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Book Review

Publisher's Note:

For Napoleon's stepdaughter, nothing is simple -- especially love. Paris, 1798. Hortense de Beauharnais is engrossed in her studies at a boarding school for aristocratic girls, most of whom suffered tragic losses during the tumultuous days of the French Revolution. She loves to play and compose music, read and paint, and daydream about Christophe, her brother's dashing fellow officer. But Hortense is not an ordinary girl. Her beautiful, charming mother Josephine has married Napoleon Bonaparte, soon to become the most powerful man in France, but viewed by Hortense as a coarse, unworthy successor to her elegant father, who was guillotined during the Terror. Where will Hortense's future lie?…

The Game of Hope

by Sandra Gulland

Overall Book Review:

Author Sandra Gulland dabbles her hand in the YA genre with her latest historical fiction novel, The Game of Hope.

Set in 18th century France, the book follows protagonist, step-daughter to Napoleon Bonaparte, Hortense de Beauharnais. At 15 she has survived what is known as The Reign of Terror, in which she witnessed much brutality, and endured sorrow, but her disposition remains hopeful, and her music keeps her steady.

Written in the first person, the author does take liberties with the storyline interweaving some facts into the novel reflecting on two years of Hortense’s life before her step-father became Emperor. 

Through her relationship with others, Hortense is portrayed as a kind, creative, and compassionate character. Her progression into womanhood is written with naiveté one would expect from young ladies of that time, who unfortunately don’t have much say or options for their future.  There are some humorous and joyous moments within the novel, but the overall tone of the book stays more on the melancholy side, which probably represents the life of the protagonist best.  Recommended for readers who enjoy period pieces with a light touch of romance, The Game of Hope garners interest into the lesser known compatriots with Napoleon Bonaparte’s life.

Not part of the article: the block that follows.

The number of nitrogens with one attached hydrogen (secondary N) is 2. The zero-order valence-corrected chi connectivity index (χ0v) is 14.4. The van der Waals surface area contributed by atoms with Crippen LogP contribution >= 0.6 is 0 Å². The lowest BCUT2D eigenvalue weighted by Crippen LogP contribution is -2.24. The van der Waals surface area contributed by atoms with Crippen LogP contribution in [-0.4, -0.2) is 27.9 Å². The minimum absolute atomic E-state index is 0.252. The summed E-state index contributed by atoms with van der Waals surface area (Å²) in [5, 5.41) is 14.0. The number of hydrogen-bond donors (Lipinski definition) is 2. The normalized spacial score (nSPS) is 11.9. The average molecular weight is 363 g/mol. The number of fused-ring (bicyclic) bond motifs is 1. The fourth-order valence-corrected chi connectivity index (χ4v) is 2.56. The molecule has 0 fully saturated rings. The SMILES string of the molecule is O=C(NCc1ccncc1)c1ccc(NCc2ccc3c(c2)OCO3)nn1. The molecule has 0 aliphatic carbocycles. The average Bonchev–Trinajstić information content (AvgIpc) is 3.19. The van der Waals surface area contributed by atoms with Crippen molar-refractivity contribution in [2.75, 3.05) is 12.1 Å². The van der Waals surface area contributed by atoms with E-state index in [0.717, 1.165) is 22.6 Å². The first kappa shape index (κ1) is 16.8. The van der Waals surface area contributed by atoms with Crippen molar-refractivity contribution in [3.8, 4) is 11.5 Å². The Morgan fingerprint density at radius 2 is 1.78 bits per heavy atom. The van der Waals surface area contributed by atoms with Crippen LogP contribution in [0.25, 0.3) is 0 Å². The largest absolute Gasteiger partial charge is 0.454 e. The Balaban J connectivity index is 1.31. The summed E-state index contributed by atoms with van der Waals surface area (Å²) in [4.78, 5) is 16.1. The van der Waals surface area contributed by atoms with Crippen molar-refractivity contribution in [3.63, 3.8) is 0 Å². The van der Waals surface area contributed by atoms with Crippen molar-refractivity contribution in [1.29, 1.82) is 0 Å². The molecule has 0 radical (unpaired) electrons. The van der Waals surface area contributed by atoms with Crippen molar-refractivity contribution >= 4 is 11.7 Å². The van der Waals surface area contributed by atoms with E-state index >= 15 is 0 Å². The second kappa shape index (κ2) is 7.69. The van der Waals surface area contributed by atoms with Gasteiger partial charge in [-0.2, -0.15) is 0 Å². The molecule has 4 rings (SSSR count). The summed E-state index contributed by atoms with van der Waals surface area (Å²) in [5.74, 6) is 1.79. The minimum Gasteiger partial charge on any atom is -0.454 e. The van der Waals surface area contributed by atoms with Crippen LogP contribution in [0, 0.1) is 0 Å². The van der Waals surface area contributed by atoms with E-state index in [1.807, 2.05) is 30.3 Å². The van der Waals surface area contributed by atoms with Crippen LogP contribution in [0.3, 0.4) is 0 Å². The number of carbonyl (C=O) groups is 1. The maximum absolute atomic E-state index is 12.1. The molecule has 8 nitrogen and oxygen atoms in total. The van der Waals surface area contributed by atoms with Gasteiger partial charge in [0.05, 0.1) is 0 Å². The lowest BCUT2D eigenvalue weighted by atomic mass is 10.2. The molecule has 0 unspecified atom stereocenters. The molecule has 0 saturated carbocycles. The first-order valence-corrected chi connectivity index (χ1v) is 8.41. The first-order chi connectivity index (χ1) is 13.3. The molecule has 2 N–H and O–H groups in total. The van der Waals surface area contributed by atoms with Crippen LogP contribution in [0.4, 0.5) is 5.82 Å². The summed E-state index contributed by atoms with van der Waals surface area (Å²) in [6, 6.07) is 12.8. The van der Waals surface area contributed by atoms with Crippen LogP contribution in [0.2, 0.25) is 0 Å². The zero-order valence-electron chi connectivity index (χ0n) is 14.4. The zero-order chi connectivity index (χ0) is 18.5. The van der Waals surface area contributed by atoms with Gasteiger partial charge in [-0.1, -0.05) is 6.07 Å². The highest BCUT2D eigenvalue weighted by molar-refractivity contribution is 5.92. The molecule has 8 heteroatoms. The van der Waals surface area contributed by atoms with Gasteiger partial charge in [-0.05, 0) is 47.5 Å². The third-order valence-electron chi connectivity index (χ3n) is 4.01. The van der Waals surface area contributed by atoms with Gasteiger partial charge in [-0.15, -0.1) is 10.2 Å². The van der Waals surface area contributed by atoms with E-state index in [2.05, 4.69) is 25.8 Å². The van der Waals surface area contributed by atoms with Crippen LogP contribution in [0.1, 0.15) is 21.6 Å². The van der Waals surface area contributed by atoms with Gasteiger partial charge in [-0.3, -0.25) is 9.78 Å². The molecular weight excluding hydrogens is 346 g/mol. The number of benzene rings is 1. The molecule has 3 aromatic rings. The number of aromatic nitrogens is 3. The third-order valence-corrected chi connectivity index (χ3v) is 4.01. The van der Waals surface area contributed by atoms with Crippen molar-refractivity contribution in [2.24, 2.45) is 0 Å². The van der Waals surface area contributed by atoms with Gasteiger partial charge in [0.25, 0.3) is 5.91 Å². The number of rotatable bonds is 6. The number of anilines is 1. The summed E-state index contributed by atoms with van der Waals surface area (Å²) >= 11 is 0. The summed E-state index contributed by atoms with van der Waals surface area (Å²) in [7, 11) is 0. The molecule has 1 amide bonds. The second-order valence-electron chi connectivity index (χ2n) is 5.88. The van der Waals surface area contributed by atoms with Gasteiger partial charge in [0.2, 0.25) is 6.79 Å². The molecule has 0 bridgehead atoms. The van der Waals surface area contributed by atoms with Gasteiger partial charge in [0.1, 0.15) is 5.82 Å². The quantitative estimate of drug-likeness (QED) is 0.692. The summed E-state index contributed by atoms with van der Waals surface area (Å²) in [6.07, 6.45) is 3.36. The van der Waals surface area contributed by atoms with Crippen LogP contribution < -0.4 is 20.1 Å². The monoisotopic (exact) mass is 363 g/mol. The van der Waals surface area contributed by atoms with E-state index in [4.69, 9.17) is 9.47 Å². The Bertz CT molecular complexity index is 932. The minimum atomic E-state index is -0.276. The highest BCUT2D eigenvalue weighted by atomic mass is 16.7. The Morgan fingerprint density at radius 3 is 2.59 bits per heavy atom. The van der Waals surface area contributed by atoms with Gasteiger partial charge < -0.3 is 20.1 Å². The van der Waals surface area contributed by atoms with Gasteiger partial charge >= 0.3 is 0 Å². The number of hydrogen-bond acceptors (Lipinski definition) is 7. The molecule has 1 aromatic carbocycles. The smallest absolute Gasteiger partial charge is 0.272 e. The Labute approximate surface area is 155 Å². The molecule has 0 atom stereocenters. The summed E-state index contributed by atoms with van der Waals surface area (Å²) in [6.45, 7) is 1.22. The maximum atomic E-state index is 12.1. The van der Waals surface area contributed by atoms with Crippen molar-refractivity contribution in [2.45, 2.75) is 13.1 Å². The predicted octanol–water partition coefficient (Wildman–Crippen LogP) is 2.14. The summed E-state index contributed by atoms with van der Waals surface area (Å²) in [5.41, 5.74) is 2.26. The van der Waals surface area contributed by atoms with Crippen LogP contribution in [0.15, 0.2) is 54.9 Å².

Review of an Advance Reading Copy

This book was sent to Compass Book Ratings for review by Penguin

Content Analysis:

Profanity/Language:  4 religious exclamations. 

Violence/Gore:  A few (about 4) incidents of violence being humorous; about 5 reports of violent altercations including battle reports, past beheadings, and discovery of suicide; ~ 2 events of injuries due to war violence; ~ 2 scenes involving violence including a girl punching another girl.

Sex/Nudity:  Several (10+) scenes of teen female(s) innocently and naively discussing sexual relations within and out of marriage as well as homosexuality; 1 extended scene (about 2 pages) in which characters discuss sex (non-mature manner); teen female moons her classmates; a few reports or incidents of kiss on hand/mouth and/or embrace. Note: within the culture it is not unusual for young teenage girls to marry adult men.

Mature Subject Matter:

War, death/execution, imprisonment.

Alcohol / Drug Use:

Underage (under 18) and adults drink alcohol throughout novel.

Overall Book Rating

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About the Reviewer

I appreciate books of all genres, but my main squeeze is fiction. Depending on my mood it could be romance or suspense; lately I’ve been courting fantasy. When I don’t have my nose in a book, I am locating tasty paleo recipes, writing in-coherent poetry, and crafting with paper.